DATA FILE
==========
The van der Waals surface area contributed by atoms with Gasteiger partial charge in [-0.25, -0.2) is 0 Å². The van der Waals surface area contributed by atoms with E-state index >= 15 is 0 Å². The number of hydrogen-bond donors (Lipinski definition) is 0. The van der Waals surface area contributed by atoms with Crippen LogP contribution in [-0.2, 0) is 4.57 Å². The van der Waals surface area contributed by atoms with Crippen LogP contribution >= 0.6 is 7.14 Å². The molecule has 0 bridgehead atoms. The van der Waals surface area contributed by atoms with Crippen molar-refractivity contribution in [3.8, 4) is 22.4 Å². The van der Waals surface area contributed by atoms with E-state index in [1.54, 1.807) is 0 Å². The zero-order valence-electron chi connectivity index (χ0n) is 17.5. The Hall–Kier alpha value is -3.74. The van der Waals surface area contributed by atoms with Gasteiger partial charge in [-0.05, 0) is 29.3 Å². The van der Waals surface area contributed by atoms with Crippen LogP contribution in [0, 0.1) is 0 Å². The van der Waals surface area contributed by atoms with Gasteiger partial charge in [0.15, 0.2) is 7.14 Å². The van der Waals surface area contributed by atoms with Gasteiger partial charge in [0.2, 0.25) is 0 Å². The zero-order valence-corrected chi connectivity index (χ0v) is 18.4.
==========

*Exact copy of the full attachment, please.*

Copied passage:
The van der Waals surface area contributed by atoms with Gasteiger partial charge in [-0.25, -0.2) is 0 Å². The van der Waals surface area contributed by atoms with E-state index >= 15 is 0 Å². The number of hydrogen-bond donors (Lipinski definition) is 0. The van der Waals surface area contributed by atoms with Crippen LogP contribution in [-0.2, 0) is 4.57 Å². The van der Waals surface area contributed by atoms with Crippen LogP contribution >= 0.6 is 7.14 Å². The molecule has 0 bridgehead atoms. The van der Waals surface area contributed by atoms with Crippen molar-refractivity contribution in [3.8, 4) is 22.4 Å². The van der Waals surface area contributed by atoms with E-state index in [1.54, 1.807) is 0 Å². The zero-order valence-electron chi connectivity index (χ0n) is 17.5. The Hall–Kier alpha value is -3.74. The van der Waals surface area contributed by atoms with Gasteiger partial charge in [-0.05, 0) is 29.3 Å². The van der Waals surface area contributed by atoms with Crippen LogP contribution in [0, 0.1) is 0 Å². The van der Waals surface area contributed by atoms with Gasteiger partial charge in [0.15, 0.2) is 7.14 Å². The van der Waals surface area contributed by atoms with Gasteiger partial charge in [0.2, 0.25) is 0 Å². The zero-order valence-corrected chi connectivity index (χ0v) is 18.4.